Changing Substance Abuse Through Health and Social Systems

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William R. Miller, Constance M. Miller, Constance M. Weisner
Springer Science & Business Media, Aug 31, 2002 - Medical - 259 pages
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In both developed nations and the developing world, there is a clear trend towards addressing alcohol, tobacco, and other drug problems through health and social services. There are several persuasive arguments for this shift beyond pure economics, which include comorbidity, cost effectiveness, coordination of care and effectiveness.
This is the first volume to pull together effective methods that can be used for addressing substance abuse through health and social service systems. It also integrates interventions for a range of drugs of abuse, rather than focusing on only one (such as alcohol). The book's international perspective also makes this a unique contribution to the existing literature.
 

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Contents

A THREE QUESTIONS
1
Is Treatment the Right Way to Think about It?
15
B INTERVENING THROUGHHEALTHCARE SYSTEMS
47
Intervening through the Emergency Department
61
Establishing and Maintaining EvidenceBased
75
Intervening through Pharmacy Services
85
The Case of Tobacco
99
INTERVENING THROUGH MENTAL HEALTH SERVICES
111
Intervening through the School System
171
Substance Abuse Treatment and Corrections
183
The Decline in Infrastructure and Support
197
Intervening through Social Support Networks
211
Substance Abuse among Displaced and Indigenous Peoples
225
The Need for EvidenceBased Policy
243
Index
255
Copyright

INTERVENING THROUGH SOCIAL SYSTEMS
143

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About the author (2002)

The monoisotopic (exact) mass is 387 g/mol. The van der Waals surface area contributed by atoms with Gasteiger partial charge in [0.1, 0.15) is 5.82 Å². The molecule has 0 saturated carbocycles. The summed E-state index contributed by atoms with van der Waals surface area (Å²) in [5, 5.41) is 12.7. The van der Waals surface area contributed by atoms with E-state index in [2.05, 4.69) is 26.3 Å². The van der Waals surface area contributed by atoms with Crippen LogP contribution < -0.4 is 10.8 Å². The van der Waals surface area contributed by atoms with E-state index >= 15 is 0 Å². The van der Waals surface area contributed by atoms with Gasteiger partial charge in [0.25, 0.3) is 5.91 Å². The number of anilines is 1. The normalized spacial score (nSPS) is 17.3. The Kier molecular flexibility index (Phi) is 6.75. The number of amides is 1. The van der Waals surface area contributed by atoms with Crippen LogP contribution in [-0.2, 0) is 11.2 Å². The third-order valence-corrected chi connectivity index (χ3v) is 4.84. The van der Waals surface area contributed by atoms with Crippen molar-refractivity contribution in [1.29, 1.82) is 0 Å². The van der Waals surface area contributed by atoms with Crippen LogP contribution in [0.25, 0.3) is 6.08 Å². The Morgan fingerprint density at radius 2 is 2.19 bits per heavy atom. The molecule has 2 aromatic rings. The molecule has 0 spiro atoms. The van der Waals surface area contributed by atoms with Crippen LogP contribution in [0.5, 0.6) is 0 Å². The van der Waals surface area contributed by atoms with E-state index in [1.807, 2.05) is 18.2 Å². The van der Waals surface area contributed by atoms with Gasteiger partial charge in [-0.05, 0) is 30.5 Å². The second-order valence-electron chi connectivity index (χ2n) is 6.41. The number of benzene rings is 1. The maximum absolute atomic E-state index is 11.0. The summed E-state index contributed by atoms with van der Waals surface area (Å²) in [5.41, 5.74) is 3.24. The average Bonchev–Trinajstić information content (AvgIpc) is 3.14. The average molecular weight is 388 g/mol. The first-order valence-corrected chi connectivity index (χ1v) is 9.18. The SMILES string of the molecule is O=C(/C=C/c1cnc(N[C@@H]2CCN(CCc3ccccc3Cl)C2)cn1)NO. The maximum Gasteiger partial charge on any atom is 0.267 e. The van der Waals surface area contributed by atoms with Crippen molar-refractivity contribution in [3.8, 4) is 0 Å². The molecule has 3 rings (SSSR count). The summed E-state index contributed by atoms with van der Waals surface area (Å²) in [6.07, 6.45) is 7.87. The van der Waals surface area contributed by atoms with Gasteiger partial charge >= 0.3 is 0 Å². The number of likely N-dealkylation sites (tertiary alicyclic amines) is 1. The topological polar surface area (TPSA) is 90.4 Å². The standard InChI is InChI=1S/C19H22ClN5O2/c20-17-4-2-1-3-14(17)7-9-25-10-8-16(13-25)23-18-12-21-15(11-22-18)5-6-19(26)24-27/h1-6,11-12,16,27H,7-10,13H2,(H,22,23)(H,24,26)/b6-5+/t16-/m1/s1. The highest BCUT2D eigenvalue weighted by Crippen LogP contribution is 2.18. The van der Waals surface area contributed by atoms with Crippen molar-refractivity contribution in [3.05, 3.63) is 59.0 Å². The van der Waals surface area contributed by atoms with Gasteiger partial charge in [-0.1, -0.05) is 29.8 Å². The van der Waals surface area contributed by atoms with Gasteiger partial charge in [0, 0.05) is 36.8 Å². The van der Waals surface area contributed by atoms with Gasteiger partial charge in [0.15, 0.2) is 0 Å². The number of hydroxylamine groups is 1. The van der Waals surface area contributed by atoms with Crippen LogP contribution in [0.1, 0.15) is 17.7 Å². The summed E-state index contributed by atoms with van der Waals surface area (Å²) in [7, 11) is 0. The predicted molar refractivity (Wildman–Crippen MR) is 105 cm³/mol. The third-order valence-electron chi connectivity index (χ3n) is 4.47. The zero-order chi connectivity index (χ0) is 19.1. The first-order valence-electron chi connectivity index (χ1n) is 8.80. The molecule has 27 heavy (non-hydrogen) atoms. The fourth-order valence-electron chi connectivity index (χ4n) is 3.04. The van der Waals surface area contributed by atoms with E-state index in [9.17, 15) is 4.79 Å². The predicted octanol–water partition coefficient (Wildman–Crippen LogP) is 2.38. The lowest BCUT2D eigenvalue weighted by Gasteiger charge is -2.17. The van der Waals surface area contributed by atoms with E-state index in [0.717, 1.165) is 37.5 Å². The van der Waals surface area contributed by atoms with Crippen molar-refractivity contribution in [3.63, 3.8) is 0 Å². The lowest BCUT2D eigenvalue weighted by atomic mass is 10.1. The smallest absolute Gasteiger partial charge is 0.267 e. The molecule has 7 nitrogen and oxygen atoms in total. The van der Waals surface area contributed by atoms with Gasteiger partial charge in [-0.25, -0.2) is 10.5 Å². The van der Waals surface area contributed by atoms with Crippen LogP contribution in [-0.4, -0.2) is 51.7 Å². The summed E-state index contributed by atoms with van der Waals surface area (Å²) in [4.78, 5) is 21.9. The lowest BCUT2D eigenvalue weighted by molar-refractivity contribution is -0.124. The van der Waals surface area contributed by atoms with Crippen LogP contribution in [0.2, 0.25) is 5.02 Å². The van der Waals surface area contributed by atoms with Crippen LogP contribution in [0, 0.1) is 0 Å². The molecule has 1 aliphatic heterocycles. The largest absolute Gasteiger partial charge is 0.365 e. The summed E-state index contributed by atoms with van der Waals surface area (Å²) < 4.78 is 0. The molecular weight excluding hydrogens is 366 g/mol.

Stephen Rollnick, PhD, is a clinical psychologist and Professor of Health Care Communication in the Department of Primary Care and Public Health at Cardiff University, UK. He practiced in a primary care setting for 16 years and then became a teacher and researcher on the subject of communication. Dr. Rollnick has written books on motivational interviewing and health behavior change, has published widely in scientific journals, and has taught practitioners and trainers in many countries throughout the world. y William R. Miller, PhD, is Emeritus Distinguished Professor of Psychology and Psychiatry at the University of New Mexico, where he joined the faculty in 1976. He served as Director of Clinical Training for UNM's American Psychological Association-approved doctoral program in clinical psychology and as Codirector of UNM's Center on Alcoholism, Substance Abuse, and Addictions. Dr. Miller's publications include 35 books and more than 400 articles and chapters. He introduced the concept of motivational interviewing in a 1983 article. The Institute for Scientific Information names him as one of the world's most cited scientists. y Christopher C. Butler, MD, is Professor of Primary Care Medicine and head of the Department of Primary Care and Public Health at Cardiff University, UK. He trained in medicine at the University of Cape Town and in clinical epidemiology at the University of Toronto. For his doctoral work, under the direction of Stephen Rollnick, he developed and evaluated behavior change counseling and conducted qualitative research into patients? perceptions of advice against smoking from clinicians. Dr. Butler has published more than 70 papers, mainly on health behavior change and common infections. He has a general medical practice in a former coal-mining town in south Wales.

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